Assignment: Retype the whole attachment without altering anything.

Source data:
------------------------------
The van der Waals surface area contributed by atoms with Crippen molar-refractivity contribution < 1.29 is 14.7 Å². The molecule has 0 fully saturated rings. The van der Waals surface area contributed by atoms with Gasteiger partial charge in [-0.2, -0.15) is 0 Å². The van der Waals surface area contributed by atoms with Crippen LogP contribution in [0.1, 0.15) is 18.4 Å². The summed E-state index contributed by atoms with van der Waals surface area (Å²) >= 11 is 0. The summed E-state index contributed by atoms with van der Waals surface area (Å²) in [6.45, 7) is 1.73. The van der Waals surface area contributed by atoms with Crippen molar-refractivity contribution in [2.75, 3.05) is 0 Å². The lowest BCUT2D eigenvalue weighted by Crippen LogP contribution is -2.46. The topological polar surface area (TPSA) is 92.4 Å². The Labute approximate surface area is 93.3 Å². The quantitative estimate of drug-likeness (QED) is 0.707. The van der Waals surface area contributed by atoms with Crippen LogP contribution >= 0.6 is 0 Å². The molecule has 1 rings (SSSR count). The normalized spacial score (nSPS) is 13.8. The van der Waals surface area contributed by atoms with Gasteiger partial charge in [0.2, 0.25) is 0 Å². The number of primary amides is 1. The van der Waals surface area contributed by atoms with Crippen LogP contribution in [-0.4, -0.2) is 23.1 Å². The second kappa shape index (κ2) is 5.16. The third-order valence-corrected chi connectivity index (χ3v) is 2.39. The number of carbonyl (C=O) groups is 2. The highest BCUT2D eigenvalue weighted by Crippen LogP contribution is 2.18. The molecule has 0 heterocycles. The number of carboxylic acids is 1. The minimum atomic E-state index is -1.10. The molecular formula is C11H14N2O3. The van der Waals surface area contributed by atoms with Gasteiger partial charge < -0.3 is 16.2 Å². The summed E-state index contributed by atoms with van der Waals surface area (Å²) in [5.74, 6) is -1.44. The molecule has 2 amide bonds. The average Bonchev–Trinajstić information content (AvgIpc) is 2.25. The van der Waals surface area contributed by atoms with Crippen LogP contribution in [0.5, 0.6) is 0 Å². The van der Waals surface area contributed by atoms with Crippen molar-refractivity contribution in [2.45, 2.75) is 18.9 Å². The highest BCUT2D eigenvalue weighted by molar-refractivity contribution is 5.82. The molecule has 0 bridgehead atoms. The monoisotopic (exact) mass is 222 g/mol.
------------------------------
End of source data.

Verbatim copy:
The van der Waals surface area contributed by atoms with Crippen molar-refractivity contribution < 1.29 is 14.7 Å². The molecule has 0 fully saturated rings. The van der Waals surface area contributed by atoms with Gasteiger partial charge in [-0.2, -0.15) is 0 Å². The van der Waals surface area contributed by atoms with Crippen LogP contribution in [0.1, 0.15) is 18.4 Å². The summed E-state index contributed by atoms with van der Waals surface area (Å²) >= 11 is 0. The summed E-state index contributed by atoms with van der Waals surface area (Å²) in [6.45, 7) is 1.73. The van der Waals surface area contributed by atoms with Crippen molar-refractivity contribution in [2.75, 3.05) is 0 Å². The lowest BCUT2D eigenvalue weighted by Crippen LogP contribution is -2.46. The topological polar surface area (TPSA) is 92.4 Å². The Labute approximate surface area is 93.3 Å². The quantitative estimate of drug-likeness (QED) is 0.707. The van der Waals surface area contributed by atoms with Crippen LogP contribution >= 0.6 is 0 Å². The molecule has 1 rings (SSSR count). The normalized spacial score (nSPS) is 13.8. The van der Waals surface area contributed by atoms with Gasteiger partial charge in [0.2, 0.25) is 0 Å². The number of primary amides is 1. The van der Waals surface area contributed by atoms with Crippen LogP contribution in [-0.4, -0.2) is 23.1 Å². The second kappa shape index (κ2) is 5.16. The third-order valence-corrected chi connectivity index (χ3v) is 2.39. The number of carbonyl (C=O) groups is 2. The highest BCUT2D eigenvalue weighted by Crippen LogP contribution is 2.18. The molecule has 0 heterocycles. The number of carboxylic acids is 1. The minimum atomic E-state index is -1.10. The molecular formula is C11H14N2O3. The van der Waals surface area contributed by atoms with Gasteiger partial charge < -0.3 is 16.2 Å². The summed E-state index contributed by atoms with van der Waals surface area (Å²) in [5.74, 6) is -1.44. The molecule has 2 amide bonds. The average Bonchev–Trinajstić information content (AvgIpc) is 2.25. The van der Waals surface area contributed by atoms with Crippen LogP contribution in [0.5, 0.6) is 0 Å². The van der Waals surface area contributed by atoms with Crippen molar-refractivity contribution in [2.45, 2.75) is 18.9 Å². The highest BCUT2D eigenvalue weighted by molar-refractivity contribution is 5.82. The molecule has 0 bridgehead atoms. The monoisotopic (exact) mass is 222 g/mol.